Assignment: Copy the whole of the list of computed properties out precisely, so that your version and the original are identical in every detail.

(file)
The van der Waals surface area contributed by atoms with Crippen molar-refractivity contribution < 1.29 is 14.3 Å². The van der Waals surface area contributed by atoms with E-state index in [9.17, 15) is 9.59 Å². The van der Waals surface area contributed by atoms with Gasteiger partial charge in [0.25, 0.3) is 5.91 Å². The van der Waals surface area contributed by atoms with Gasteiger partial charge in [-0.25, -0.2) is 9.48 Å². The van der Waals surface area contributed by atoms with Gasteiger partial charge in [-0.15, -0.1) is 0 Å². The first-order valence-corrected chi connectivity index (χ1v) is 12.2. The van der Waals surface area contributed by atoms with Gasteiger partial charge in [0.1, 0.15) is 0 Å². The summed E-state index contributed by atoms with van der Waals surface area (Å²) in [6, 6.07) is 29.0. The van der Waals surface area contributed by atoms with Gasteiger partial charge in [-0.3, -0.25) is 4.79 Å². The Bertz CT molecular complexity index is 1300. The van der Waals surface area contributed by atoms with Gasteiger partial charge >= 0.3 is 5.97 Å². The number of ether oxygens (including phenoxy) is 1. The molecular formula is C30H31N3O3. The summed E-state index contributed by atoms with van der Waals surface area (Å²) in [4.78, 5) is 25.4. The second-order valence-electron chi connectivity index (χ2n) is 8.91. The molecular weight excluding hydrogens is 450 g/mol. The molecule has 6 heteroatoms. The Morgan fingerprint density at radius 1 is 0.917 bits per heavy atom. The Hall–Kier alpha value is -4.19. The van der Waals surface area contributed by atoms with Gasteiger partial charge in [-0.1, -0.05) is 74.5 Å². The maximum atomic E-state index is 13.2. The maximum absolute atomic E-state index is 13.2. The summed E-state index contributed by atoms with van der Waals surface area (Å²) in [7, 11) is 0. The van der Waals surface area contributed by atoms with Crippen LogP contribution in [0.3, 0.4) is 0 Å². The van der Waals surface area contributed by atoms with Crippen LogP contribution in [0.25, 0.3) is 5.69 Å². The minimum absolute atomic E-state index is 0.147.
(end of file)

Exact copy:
The van der Waals surface area contributed by atoms with Crippen molar-refractivity contribution < 1.29 is 14.3 Å². The van der Waals surface area contributed by atoms with E-state index in [9.17, 15) is 9.59 Å². The van der Waals surface area contributed by atoms with Gasteiger partial charge in [0.25, 0.3) is 5.91 Å². The van der Waals surface area contributed by atoms with Gasteiger partial charge in [-0.25, -0.2) is 9.48 Å². The van der Waals surface area contributed by atoms with Gasteiger partial charge in [-0.15, -0.1) is 0 Å². The first-order valence-corrected chi connectivity index (χ1v) is 12.2. The van der Waals surface area contributed by atoms with Gasteiger partial charge in [0.1, 0.15) is 0 Å². The summed E-state index contributed by atoms with van der Waals surface area (Å²) in [6, 6.07) is 29.0. The van der Waals surface area contributed by atoms with Gasteiger partial charge in [-0.3, -0.25) is 4.79 Å². The Bertz CT molecular complexity index is 1300. The van der Waals surface area contributed by atoms with Gasteiger partial charge >= 0.3 is 5.97 Å². The number of ether oxygens (including phenoxy) is 1. The molecular formula is C30H31N3O3. The summed E-state index contributed by atoms with van der Waals surface area (Å²) in [4.78, 5) is 25.4. The second-order valence-electron chi connectivity index (χ2n) is 8.91. The molecular weight excluding hydrogens is 450 g/mol. The molecule has 6 heteroatoms. The Morgan fingerprint density at radius 1 is 0.917 bits per heavy atom. The Hall–Kier alpha value is -4.19. The van der Waals surface area contributed by atoms with Gasteiger partial charge in [-0.1, -0.05) is 74.5 Å². The maximum atomic E-state index is 13.2. The maximum absolute atomic E-state index is 13.2. The summed E-state index contributed by atoms with van der Waals surface area (Å²) in [7, 11) is 0. The van der Waals surface area contributed by atoms with Crippen LogP contribution in [0.3, 0.4) is 0 Å². The van der Waals surface area contributed by atoms with Crippen LogP contribution in [0.25, 0.3) is 5.69 Å². The minimum absolute atomic E-state index is 0.147.